Nigel Latta believes it'll take decades for New Zealand to dig itself out of a housing crisis driven partly by opportunistic property speculators.

The TV psychologist is poised to launch a new series of The Hard Stuff, tackling hot-button issues including housing, immigration, retirement and the economy.

And in a week when Auckland Council unveiled its blueprint for the city's housing, Latta thinks a radical change in the Kiwi mindset is needed.

"Yes, accommodation is a huge problem in Auckland but housing is becoming increasingly unaffordable all over the country," he said. "It is a big, deep hole we are in and the fix will take decades.


"Self interest is part of the problem. There is nothing wrong with investing in property but some of us are now obsessed with it and we need to stop this.

"Housing is a special kind of investment in that it is human beings who live in it. So if you are going to be an investor in property there is a special responsibility that comes with that."

Latta spent nine months travelling New Zealand filming episodes for his new eight-part series, which starts on TV One next month.

He goes on the streets, down on the farm, into factories, homes and the halls of power to meet the people dealing with the issues facing New Zealanders.

The outspoken clinical psychologist applies his own blend of real-world experience to sort fact from urban myth then decides what we need to do to sort the problem.

In recent times, housing has been a top talking point, with house values in Auckland soaring by 85 per cent since 2012.

The city needs to find room for an extra 1 million people in the next 25 years. Auckland's Unitary Plan aims to achieve a higher quality, compact city with more townhouses, terraced houses and apartments on smaller sections and less urban sprawl in Auckland's rural plan.

But Latta believes we need to go further.

"I spoke to an architect who can design and build very nice four bedroom houses for $120,000 so it is a nonsense to suggest affordable housing isn't realistic," he said. "I also talk to a developer who wants to build affordable three-story houses but can't because of the bureaucracy involved.

"Too many people don't want this type of housing in their back yards because it might affect the price of their own properties.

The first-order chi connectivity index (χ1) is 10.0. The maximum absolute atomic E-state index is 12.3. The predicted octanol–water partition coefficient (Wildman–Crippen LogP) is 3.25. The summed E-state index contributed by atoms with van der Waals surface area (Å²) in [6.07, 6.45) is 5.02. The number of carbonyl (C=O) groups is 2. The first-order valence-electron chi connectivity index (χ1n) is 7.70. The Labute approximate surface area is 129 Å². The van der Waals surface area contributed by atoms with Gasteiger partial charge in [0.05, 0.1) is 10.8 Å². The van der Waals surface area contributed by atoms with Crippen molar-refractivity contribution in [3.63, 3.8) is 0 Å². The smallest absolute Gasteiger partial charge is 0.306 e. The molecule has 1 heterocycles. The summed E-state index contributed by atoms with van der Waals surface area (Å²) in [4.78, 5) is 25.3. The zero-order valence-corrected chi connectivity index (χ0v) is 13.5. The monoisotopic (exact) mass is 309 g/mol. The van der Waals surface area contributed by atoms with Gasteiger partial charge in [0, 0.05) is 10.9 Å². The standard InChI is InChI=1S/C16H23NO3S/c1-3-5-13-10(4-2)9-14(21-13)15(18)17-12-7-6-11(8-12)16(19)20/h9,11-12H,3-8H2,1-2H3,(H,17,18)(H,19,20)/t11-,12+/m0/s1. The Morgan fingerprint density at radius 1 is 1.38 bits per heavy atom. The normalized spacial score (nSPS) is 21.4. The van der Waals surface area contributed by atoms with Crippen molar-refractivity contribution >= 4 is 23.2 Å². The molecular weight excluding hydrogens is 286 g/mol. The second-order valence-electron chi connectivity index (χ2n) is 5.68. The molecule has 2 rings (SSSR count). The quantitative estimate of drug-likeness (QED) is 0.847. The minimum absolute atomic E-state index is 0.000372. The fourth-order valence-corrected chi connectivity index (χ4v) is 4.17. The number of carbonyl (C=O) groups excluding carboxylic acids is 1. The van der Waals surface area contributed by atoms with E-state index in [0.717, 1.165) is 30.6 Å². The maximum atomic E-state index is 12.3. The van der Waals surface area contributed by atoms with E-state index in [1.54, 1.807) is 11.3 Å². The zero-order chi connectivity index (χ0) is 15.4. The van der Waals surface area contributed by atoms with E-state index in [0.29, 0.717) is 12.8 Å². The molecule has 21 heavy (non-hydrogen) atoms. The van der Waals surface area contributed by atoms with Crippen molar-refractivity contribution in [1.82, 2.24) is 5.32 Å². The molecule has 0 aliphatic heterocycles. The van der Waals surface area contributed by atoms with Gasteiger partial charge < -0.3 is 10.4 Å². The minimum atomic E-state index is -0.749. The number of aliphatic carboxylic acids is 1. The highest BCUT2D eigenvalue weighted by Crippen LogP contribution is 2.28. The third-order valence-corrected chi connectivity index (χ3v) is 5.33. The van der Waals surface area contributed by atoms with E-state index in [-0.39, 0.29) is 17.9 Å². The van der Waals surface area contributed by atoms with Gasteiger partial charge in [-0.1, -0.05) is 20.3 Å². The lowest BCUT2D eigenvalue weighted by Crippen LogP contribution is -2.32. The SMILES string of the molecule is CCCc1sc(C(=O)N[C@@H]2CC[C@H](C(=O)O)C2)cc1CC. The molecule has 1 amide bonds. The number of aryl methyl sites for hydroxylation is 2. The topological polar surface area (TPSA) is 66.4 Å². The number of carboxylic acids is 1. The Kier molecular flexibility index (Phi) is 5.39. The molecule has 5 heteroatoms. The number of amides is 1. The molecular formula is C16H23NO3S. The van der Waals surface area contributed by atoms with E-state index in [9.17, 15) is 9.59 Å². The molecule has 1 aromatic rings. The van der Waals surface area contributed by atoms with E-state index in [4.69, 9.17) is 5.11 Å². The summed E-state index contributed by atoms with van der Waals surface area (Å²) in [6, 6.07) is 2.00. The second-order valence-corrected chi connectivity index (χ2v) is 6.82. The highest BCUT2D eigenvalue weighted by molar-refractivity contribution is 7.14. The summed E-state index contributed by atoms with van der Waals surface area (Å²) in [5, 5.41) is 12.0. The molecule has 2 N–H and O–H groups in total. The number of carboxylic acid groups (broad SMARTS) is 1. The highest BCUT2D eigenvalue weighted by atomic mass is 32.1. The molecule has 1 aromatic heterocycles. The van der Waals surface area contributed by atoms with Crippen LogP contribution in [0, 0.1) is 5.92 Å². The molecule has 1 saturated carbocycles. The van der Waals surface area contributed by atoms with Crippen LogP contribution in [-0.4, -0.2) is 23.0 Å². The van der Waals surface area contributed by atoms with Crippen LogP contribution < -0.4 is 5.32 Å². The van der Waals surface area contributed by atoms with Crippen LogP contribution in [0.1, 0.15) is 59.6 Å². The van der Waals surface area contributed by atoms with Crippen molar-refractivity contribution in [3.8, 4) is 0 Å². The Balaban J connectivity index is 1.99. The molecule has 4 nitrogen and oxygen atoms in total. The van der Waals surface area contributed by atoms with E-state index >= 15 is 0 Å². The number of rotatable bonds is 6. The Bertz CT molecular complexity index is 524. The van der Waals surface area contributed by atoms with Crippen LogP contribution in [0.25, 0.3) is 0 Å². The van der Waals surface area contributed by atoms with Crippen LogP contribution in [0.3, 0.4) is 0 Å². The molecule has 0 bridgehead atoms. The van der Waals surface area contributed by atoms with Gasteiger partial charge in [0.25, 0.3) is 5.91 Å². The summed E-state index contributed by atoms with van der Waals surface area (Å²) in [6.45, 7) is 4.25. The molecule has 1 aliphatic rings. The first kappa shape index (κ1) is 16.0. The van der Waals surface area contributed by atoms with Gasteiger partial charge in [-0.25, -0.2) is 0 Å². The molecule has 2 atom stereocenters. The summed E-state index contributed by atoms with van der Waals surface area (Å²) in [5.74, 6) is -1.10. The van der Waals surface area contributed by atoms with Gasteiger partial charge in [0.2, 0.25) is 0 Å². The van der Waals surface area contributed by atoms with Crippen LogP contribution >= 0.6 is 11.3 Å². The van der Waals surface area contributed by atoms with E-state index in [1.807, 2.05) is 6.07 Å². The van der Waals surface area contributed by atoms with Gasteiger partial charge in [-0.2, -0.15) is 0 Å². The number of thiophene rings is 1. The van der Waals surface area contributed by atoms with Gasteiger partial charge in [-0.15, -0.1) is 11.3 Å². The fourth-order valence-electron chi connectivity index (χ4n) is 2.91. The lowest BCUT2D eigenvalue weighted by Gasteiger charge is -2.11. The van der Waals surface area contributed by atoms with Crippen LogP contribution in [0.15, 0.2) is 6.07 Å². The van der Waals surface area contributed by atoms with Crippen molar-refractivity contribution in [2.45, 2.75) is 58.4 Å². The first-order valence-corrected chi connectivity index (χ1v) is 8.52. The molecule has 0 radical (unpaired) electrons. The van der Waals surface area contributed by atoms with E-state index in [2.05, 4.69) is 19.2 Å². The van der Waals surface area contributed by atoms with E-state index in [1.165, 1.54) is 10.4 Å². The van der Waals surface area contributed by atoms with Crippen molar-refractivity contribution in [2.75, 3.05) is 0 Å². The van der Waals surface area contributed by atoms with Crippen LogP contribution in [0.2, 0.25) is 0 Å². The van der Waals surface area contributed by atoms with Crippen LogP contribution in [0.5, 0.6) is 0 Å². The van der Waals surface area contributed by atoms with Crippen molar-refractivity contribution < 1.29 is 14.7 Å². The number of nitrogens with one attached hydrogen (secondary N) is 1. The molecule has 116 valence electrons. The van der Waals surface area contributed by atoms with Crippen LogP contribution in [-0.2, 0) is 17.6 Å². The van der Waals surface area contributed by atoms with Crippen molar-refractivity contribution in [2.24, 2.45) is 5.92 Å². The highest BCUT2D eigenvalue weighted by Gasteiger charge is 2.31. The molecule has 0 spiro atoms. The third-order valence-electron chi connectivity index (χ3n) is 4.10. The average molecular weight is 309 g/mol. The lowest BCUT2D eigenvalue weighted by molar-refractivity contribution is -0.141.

"But as the retirement population grows we are going to need smaller dwellings. We just don't need a lot of these big houses with multiple bedrooms any more.

"Another thing is, there are some who think young people are too fussy and spend too much money on lattes when they should be saving for a deposit. But you can't save your way through this problem because wages are not keeping pace with rising property prices.

"It is insane to think this is a latte-driven problem."

The Weekend Herald revealed yesterday traders made $1600 a day in property flipping profits, with speculators, investors and homeowners making close to $200 million capital gain in under 18 months. Each sale made an average 19 per cent capital gain.

Latta believes we are so fixated on buying houses we have forgotten about the needs of renters. "Tenants need better rights in order to stay in properties where their kids can attend the same school for the duration of their education without the worry of being kicked out.

"In some places in Europe, people can sign eight-year tenancy agreements."

Latta believed other measures such as a property tax on overseas investors would be beneficial.

"There is no one silver bullet for the housing crisis but a number of measures being introduced at the same time would go a long way towards dramatically improving things.

The Hard Stuff with Nigel Latta is at TVNZ OnDemand from August 9 and will screen on TV One later in the month.

What's next

In the second series of TV One's The Hard Stuff with Nigel Latta the clinical psychologist will turn the spotlight on topics such as:

• Suicide - loved ones need to know when someone's in trouble.

• The retirement bomb - can we afford to pay super?

• Immigration - our fears over the changing face of our nation.

• Politicians - what do they do?

• The economy - are we victims to forces beyond our control?

• University - the best choice?